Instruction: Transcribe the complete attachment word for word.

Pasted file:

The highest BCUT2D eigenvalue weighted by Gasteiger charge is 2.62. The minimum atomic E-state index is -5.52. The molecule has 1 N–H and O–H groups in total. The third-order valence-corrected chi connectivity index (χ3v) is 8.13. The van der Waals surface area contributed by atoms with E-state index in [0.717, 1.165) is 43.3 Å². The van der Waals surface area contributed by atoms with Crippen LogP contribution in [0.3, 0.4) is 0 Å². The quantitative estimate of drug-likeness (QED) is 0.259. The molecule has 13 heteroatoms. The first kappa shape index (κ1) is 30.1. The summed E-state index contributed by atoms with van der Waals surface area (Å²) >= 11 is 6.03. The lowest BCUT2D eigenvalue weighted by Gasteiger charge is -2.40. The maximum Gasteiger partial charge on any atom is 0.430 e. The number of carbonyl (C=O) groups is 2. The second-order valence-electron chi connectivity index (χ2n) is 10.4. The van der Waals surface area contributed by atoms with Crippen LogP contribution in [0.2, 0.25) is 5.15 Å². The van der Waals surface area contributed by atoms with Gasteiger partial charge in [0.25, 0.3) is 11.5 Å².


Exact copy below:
The highest BCUT2D eigenvalue weighted by Gasteiger charge is 2.62. The minimum atomic E-state index is -5.52. The molecule has 1 N–H and O–H groups in total. The third-order valence-corrected chi connectivity index (χ3v) is 8.13. The van der Waals surface area contributed by atoms with E-state index in [0.717, 1.165) is 43.3 Å². The van der Waals surface area contributed by atoms with Crippen LogP contribution in [0.3, 0.4) is 0 Å². The quantitative estimate of drug-likeness (QED) is 0.259. The molecule has 13 heteroatoms. The first kappa shape index (κ1) is 30.1. The summed E-state index contributed by atoms with van der Waals surface area (Å²) >= 11 is 6.03. The lowest BCUT2D eigenvalue weighted by Gasteiger charge is -2.40. The maximum Gasteiger partial charge on any atom is 0.430 e. The number of carbonyl (C=O) groups is 2. The second-order valence-electron chi connectivity index (χ2n) is 10.4. The van der Waals surface area contributed by atoms with Crippen LogP contribution in [0.2, 0.25) is 5.15 Å². The van der Waals surface area contributed by atoms with Gasteiger partial charge in [0.25, 0.3) is 11.5 Å².